As a member of the IEVOA committee for the last few years, and most recently as chair, I have been across a number of projects or initiatives. Each with their own levels of complexity, requirements and dexterity needed to get to the finish line. All of them with gaps that are easily critiqued. Gaps are regularly in front of what we do because we are a cohort of 11 volunteer committee members, with “real jobs,” families and commitments that will compete or supersede the work of IEVOA.

 

One of the big items on my mind with IEVOA is the future. Today, our remit is to represent the interests of EV owners (current and future). Today, the big topics are access to an EV (grant mechanisms, supply & demand, etc.) as well as new-tech market dynamics (infrastructure, home charging supply, etc.). A lot of this falls on us to be advocates for the driver/business owner with an EV/fleet, primarily with public bodies, infrastructure providers or political individuals & groups.

 

The density of talent in the committee, propped up by the accountability demanded by our members & wider community is genuinely impressive. The 11 individuals I’ve had the privilege of sharing the committee with today, and those who I worked with in prior years, have been supremely talented. Experts in their field, coming from a wide range of backgrounds. We’re able to achieve great things because of this group.

 

Ignoring the 2030 targets set out in CAP, we’re crossing a big bridge on the journey to mass EV adoption. It’s my own opinion that the 25% net new sales of EVs in Ireland in 2022 so far is lower than it would be because of supply chain issues. i.e. The intent of car buyers in 2022 is to go EV, but they are, in some cases, blocked by the timelines presented. Moreover, we’ve had enormous growth in EV sales over the past few years, which will materialise in a big second-hand market in the coming years. This will provide economic advantages with cheaper cars & an ecosystem of garages, software & hardware providers who work exclusively within the growing EV space. Making sense of this new technology for the everyday user.

 

I also see EVs as a huge new shift in thinking about what a car is. Fundamentally, an EV is quite a simple piece of kit when simplified down to it’s core components. A battery hooked up to a motor with a chassis on top of it. Everything about an EV from a design logic perspective is simpler, easier and provides more flexibility. Which means EVs of all shapes, sizes and purposes are being developed, and I suspect that will accelerate. This gives households and businesses an opportunity to evaluate the role of the car/van/truck. And integrate that into their desired lifestyle, which should include active travel (walking, cycling) and public transport in the overall ecosystem of how we get stuff done.

 

Most vehicles sold don’t induce range anxiety. But we have infrastructure anxiety instead. Most EVs sold are new, but that won’t be true in the next few years. Most people edge towards the technology provided, but they’ll get used to it soon. The 2007-10 era of smartphones is analogous to where we are with EVs today. There’s a desire to switch, a need for better/more education for people and a goldrush of services & companies popping up around the industry.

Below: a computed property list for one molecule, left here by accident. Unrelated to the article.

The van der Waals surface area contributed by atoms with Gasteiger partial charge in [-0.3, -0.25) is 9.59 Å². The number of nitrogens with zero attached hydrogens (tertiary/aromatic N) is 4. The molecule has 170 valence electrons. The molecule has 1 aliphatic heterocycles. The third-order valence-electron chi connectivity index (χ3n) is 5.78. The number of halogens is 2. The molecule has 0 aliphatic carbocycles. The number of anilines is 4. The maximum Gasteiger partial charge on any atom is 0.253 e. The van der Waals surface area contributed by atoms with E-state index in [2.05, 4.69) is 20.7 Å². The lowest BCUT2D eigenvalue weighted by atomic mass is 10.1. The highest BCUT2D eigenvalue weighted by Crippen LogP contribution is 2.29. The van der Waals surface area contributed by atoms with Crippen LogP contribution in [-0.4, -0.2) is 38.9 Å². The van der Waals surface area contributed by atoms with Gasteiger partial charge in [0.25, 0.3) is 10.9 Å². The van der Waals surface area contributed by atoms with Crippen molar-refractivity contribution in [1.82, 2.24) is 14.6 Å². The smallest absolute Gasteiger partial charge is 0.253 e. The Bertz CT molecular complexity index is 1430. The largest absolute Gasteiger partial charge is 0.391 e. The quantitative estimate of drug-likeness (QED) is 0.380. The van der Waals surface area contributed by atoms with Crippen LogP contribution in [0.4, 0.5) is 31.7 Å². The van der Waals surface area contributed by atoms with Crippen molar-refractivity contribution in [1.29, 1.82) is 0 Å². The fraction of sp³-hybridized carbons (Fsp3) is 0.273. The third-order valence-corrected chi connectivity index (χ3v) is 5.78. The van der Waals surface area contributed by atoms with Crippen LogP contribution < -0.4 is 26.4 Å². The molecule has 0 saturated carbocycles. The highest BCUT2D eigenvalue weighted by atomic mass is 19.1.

Which brings me to my point.

 

IEVOA is going to need to evolve over the coming years. We’ve gone from a car club to group therapy session on range anxiety to a real problem solver in the Irish context of EV adoption. What’s beyond this?

 

I think the answer will be that IEVOA will focus less exclusively on EV adoption, which is our current primary mission, and widen our aperture to look at sustainability, transport & energy more broadly. How that manifests is likely to be someone else’s problem, as the committee will likely have rotated several times before then.

 

Today, the committee is building the foundation for the future of how IEVOA can and will operate. We’re collaborating with media, corporate members and the ecosystem around EVs far more than we ever have before. And we will continue to foster those relationships, as long as they have meaningful impact on our memberships’ ability to adopt an EV into their households & businesses.

 

In the near-term, no major shifts are likely. We’ll keep growing, keep adapting and tweaking the dials. I hope for us to become more public-facing with events, a conference and a big advocate for Irish businesses & households seeking to adopt EVs while being a huge signpost & educator around this technology.

 

It can be hard to focus on the big picture in a voluntary committee because there are so many moving parts and not enough resources. But the operating system we’re building allows us to work pretty efficiently. Things won’t be perfect, there will be gaps, but that’s ok. Which is why I wanted to post this. To acknowledge that not everything will be exact or perfect, but that it’s to be expected in an organisation like ours.

 

We’re coming up on mid-term in the current committee period (since elections at the AGM were in April), and things are going great. But if you see gaps, let us know. We want to plug them, despite our time constraints. My goal is to keep things running smoothly, but to elevate our ambitions and look to the future. We need to plant seeds for someone else to enjoy the shade in future.